In the past, he has led Catholic inmates in a weekly Communion service then invited them to join him in praying the rosary. But he was soon ministering to non-Catholic Christians as well.

“Some of the non-Catholics wanted to come along, too,” he said. “It’s amazing how they were thirsting for God. There were some Baptists praying the rosary with us.”

Being an inviting Catholic presence in the wider community is important for Reising, who said that Catholics are a distinct minority in Lawrence County, making up only 3 percent of the population.

“People see us as Catholics and that Catholics are OK, are good, that they take care of their own.”

It also can be an aid to the ministry of non-Catholic Christians in communities where the Catholic presence is small, and can strengthen the bonds between Catholics and Christians of other traditions.

As lead chaplain at Hancock Regional Hospital, Russell Jarvis, an ordained minister in the Independent Christian Churches, appreciates the ministry of Davis, who Jarvis said is the hospital’s first volunteer Catholic chaplain in the chaplaincy program’s 15-year history.

“We really welcome that,” Jarvis said. “It’s helped us to get the perspective that we needed to have here, not just to take care of patients that are Catholic, but to just appreciate the Catholic spirituality.”

Leading the way for the laity

In many ways, the future deacons will be pioneers in their ministry in the broader community. But they definitely don’t want to go it alone.

While they will be ministering in the secular world, they recognize that this is ordinarily where bishops, priests and religious men and women don’t go and that it is the primary place for the lay faithful to be spreading the Gospel.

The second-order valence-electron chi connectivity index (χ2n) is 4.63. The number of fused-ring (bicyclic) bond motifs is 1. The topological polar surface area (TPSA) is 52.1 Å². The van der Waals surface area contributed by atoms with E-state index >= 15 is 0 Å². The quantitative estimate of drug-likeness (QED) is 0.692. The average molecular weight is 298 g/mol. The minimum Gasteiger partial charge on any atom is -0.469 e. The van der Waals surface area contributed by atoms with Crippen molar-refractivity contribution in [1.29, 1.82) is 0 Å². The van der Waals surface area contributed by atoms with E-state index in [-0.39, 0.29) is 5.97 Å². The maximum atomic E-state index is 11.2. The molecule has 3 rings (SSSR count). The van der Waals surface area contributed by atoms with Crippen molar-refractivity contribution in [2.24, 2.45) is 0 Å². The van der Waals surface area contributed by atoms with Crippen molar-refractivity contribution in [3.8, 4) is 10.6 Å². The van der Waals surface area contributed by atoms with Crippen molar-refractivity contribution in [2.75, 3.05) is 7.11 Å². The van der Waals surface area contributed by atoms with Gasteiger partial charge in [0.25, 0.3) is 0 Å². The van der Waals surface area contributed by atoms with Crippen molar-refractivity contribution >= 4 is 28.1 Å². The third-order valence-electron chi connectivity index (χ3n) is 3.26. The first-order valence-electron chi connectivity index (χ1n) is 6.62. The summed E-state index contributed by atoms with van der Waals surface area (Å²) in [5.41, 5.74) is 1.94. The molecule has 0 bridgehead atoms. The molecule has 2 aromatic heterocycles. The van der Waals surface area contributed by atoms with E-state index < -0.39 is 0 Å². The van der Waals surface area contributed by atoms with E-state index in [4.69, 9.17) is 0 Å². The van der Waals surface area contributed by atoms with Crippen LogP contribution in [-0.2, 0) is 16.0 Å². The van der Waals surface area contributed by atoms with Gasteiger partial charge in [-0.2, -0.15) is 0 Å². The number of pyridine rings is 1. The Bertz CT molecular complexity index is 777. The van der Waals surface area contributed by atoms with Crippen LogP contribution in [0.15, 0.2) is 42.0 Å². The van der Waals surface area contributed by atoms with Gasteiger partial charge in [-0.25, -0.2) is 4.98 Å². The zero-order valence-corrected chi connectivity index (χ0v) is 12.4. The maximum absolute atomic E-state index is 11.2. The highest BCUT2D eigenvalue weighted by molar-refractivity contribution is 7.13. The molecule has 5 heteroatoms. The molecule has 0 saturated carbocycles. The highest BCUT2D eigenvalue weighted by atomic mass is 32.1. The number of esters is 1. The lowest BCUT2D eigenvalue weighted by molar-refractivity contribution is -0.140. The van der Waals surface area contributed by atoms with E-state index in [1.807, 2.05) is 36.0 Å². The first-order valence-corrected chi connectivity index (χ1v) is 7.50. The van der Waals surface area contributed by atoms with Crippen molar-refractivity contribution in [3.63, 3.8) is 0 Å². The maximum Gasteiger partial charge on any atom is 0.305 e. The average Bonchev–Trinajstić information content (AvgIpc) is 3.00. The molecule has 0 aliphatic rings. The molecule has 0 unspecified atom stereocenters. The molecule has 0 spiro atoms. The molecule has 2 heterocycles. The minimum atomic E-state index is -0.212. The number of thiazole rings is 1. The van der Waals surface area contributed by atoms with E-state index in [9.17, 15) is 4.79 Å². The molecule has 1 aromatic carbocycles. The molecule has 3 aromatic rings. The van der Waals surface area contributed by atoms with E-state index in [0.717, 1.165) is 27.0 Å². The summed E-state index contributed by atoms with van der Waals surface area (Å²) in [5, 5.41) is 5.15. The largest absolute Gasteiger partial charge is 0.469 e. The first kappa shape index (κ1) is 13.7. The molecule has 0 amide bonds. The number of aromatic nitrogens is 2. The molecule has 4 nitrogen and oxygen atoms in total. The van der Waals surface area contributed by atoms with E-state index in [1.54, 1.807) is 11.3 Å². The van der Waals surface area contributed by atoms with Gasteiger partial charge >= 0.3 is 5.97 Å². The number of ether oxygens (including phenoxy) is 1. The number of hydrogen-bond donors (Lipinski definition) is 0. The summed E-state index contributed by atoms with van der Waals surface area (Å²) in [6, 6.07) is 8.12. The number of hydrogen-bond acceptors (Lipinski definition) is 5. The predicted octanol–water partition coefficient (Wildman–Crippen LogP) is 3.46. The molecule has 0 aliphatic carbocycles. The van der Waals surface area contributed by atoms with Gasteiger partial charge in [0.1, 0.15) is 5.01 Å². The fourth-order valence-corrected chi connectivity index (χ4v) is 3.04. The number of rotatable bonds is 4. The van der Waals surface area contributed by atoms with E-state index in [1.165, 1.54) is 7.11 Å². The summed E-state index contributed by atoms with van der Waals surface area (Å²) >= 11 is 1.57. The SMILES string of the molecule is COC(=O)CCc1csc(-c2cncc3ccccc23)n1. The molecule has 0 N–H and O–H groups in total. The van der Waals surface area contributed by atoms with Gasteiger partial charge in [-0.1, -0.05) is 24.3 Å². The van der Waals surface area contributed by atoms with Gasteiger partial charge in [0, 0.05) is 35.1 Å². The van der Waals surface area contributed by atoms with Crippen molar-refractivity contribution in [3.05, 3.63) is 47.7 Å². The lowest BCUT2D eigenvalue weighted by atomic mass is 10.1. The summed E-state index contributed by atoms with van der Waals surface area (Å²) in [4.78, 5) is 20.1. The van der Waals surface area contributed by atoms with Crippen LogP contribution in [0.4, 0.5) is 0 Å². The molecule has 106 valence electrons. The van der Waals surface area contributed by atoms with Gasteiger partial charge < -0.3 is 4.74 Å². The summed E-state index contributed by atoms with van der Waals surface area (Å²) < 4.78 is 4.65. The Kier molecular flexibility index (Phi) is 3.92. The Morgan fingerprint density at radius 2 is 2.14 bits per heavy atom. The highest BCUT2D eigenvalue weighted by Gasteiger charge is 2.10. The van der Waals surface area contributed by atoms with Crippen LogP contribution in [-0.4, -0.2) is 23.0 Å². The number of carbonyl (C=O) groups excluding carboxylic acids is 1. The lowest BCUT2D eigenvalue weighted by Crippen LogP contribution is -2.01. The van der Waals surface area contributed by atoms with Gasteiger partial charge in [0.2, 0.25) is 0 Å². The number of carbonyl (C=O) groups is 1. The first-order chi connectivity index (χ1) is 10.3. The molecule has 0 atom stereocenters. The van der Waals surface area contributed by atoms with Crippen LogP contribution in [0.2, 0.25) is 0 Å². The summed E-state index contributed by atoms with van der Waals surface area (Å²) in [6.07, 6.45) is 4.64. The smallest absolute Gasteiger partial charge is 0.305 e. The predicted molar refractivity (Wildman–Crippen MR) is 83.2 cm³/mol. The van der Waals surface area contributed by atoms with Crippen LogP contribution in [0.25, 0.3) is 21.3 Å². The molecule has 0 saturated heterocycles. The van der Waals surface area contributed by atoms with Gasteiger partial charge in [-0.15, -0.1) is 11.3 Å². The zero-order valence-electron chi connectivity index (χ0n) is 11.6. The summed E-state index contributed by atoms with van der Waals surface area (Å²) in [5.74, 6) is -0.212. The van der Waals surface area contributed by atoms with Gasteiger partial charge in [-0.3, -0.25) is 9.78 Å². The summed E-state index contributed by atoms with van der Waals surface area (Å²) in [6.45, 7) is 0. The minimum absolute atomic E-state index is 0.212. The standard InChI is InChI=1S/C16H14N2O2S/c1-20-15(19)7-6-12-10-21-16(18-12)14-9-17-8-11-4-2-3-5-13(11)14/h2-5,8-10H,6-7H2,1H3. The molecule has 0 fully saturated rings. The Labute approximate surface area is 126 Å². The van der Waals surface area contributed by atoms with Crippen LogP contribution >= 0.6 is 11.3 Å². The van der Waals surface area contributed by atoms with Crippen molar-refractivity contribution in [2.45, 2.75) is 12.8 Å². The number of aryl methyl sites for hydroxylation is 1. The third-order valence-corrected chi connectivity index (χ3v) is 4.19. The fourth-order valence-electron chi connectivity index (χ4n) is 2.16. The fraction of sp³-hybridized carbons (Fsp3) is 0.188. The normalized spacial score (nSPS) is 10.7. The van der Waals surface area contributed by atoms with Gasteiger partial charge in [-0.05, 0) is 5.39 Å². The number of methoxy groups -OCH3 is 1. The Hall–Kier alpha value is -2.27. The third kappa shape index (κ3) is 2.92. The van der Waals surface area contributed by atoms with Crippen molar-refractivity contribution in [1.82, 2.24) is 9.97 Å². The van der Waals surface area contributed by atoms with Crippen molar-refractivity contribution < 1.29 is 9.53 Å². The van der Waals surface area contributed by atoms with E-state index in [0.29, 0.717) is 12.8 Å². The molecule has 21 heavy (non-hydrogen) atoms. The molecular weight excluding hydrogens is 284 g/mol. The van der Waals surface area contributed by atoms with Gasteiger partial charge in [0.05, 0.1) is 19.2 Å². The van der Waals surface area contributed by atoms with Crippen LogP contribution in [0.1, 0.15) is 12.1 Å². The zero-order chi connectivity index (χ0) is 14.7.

“It excites me to be able to model and also to lead the laity into doing, really, what their mission in the Church is, to evangelize the culture,” said Davis.

Deacon candidate Wesley Jones’ non-parish ministry will be to the people who work and minister in the various agencies of Catholic Charities Indianapolis and to the people who are served through them.

He hopes through his preaching at St. Jude Parish in Indianapolis to inspire others to join him.

“If you work in that kind of ministry with the poor, it can’t help but influence how you talk and what you bring into homilies and into your parish work,” Jones said. “I hope that will help me sensitize people in my parish and increase the number of people that are involved in that [ministry of charity].”

Davis sees himself as a “catalyst” in inspiring the vast majority of members of the Church—the lay faithful—to further heighten the profile of the Church in the community by being more active in ministry there.

“I think I can be a bridge between some of the laity and some of these outreaches of the Church, to get them involved in them,” Davis said.

Although Davis and his fellow future deacons want to have the laity join them in their ministry in the wider community, they will always be on the lookout to extend the Church’s reach even farther.

“There is so much work to do. The harvest is ripe, but the workers are few,” said French. “And even with 25 guys out there, we’re still going to need lay people to assist [us] in any way they can.

“Maybe that will be a function of the deacon in some parishes—to help get things organized in areas where you can visit the sick, visit the nursing homes, visit the jails.

“And then you can pull back from that once that ministry is in place and then go into another area.”

(To read profiles of the archdiocese’s future deacons and articles about the life and ministry of deacons, log on to www.archindy.org/deacon.)

Local site Links: